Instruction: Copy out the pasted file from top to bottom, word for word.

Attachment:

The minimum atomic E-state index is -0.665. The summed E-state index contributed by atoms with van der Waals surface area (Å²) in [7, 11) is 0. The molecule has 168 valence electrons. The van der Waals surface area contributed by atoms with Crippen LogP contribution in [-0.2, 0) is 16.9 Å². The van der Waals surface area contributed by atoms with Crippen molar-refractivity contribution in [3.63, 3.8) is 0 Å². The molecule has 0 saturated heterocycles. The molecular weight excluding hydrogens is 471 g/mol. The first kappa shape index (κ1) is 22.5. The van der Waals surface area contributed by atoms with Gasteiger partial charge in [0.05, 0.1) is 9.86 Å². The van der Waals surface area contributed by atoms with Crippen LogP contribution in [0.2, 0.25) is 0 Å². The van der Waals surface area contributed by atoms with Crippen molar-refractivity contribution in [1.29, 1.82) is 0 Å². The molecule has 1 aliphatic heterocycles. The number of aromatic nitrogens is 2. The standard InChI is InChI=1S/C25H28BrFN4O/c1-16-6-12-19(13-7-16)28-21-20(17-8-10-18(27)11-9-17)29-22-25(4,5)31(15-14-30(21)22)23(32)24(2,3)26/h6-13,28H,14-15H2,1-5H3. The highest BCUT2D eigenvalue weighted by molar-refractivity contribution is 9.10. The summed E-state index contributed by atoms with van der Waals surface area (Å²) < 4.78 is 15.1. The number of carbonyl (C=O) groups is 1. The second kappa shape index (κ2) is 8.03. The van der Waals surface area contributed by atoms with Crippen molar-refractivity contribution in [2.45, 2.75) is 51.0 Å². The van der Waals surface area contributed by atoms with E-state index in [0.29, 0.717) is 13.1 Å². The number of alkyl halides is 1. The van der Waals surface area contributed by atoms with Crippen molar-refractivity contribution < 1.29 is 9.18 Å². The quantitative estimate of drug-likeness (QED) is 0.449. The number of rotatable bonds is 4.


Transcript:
The minimum atomic E-state index is -0.665. The summed E-state index contributed by atoms with van der Waals surface area (Å²) in [7, 11) is 0. The molecule has 168 valence electrons. The van der Waals surface area contributed by atoms with Crippen LogP contribution in [-0.2, 0) is 16.9 Å². The van der Waals surface area contributed by atoms with Crippen molar-refractivity contribution in [3.63, 3.8) is 0 Å². The molecule has 0 saturated heterocycles. The molecular weight excluding hydrogens is 471 g/mol. The first kappa shape index (κ1) is 22.5. The van der Waals surface area contributed by atoms with Gasteiger partial charge in [0.05, 0.1) is 9.86 Å². The van der Waals surface area contributed by atoms with Crippen LogP contribution in [0.2, 0.25) is 0 Å². The van der Waals surface area contributed by atoms with Crippen molar-refractivity contribution in [1.29, 1.82) is 0 Å². The molecule has 1 aliphatic heterocycles. The number of aromatic nitrogens is 2. The standard InChI is InChI=1S/C25H28BrFN4O/c1-16-6-12-19(13-7-16)28-21-20(17-8-10-18(27)11-9-17)29-22-25(4,5)31(15-14-30(21)22)23(32)24(2,3)26/h6-13,28H,14-15H2,1-5H3. The highest BCUT2D eigenvalue weighted by molar-refractivity contribution is 9.10. The summed E-state index contributed by atoms with van der Waals surface area (Å²) < 4.78 is 15.1. The number of carbonyl (C=O) groups is 1. The second kappa shape index (κ2) is 8.03. The van der Waals surface area contributed by atoms with Crippen molar-refractivity contribution in [2.45, 2.75) is 51.0 Å². The van der Waals surface area contributed by atoms with E-state index in [0.29, 0.717) is 13.1 Å². The number of alkyl halides is 1. The van der Waals surface area contributed by atoms with Crippen molar-refractivity contribution < 1.29 is 9.18 Å². The quantitative estimate of drug-likeness (QED) is 0.449. The number of rotatable bonds is 4.